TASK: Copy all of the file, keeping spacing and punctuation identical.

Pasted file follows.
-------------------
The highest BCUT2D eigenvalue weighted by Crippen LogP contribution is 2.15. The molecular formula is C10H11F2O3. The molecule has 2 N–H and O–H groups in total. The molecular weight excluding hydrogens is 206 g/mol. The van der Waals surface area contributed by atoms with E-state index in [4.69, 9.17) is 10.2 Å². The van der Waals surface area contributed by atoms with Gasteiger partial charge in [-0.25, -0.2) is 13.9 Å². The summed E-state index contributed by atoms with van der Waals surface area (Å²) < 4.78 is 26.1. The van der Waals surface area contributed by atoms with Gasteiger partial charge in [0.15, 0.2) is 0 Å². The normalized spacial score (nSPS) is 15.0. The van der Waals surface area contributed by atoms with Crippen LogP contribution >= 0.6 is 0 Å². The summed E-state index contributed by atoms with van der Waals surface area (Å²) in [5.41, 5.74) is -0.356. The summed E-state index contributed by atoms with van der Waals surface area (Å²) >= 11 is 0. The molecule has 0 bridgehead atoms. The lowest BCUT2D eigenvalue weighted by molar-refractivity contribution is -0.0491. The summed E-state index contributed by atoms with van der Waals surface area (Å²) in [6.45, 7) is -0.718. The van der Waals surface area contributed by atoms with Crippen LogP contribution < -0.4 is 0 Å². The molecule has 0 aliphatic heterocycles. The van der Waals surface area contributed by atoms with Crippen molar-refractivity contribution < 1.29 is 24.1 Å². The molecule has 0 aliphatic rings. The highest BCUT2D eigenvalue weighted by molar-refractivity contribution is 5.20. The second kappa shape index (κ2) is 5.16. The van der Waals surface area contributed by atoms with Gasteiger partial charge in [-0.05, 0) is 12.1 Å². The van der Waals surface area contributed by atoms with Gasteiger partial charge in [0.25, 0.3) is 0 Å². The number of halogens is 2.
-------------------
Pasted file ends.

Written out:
The highest BCUT2D eigenvalue weighted by Crippen LogP contribution is 2.15. The molecular formula is C10H11F2O3. The molecule has 2 N–H and O–H groups in total. The molecular weight excluding hydrogens is 206 g/mol. The van der Waals surface area contributed by atoms with E-state index in [4.69, 9.17) is 10.2 Å². The van der Waals surface area contributed by atoms with Gasteiger partial charge in [-0.25, -0.2) is 13.9 Å². The summed E-state index contributed by atoms with van der Waals surface area (Å²) < 4.78 is 26.1. The van der Waals surface area contributed by atoms with Gasteiger partial charge in [0.15, 0.2) is 0 Å². The normalized spacial score (nSPS) is 15.0. The van der Waals surface area contributed by atoms with Crippen LogP contribution >= 0.6 is 0 Å². The summed E-state index contributed by atoms with van der Waals surface area (Å²) in [5.41, 5.74) is -0.356. The summed E-state index contributed by atoms with van der Waals surface area (Å²) >= 11 is 0. The molecule has 0 bridgehead atoms. The lowest BCUT2D eigenvalue weighted by molar-refractivity contribution is -0.0491. The summed E-state index contributed by atoms with van der Waals surface area (Å²) in [6.45, 7) is -0.718. The van der Waals surface area contributed by atoms with Crippen LogP contribution < -0.4 is 0 Å². The molecule has 0 aliphatic heterocycles. The van der Waals surface area contributed by atoms with Crippen molar-refractivity contribution < 1.29 is 24.1 Å². The molecule has 0 aliphatic rings. The highest BCUT2D eigenvalue weighted by molar-refractivity contribution is 5.20. The second kappa shape index (κ2) is 5.16. The van der Waals surface area contributed by atoms with Gasteiger partial charge in [-0.05, 0) is 12.1 Å². The van der Waals surface area contributed by atoms with Gasteiger partial charge in [0.25, 0.3) is 0 Å². The number of halogens is 2.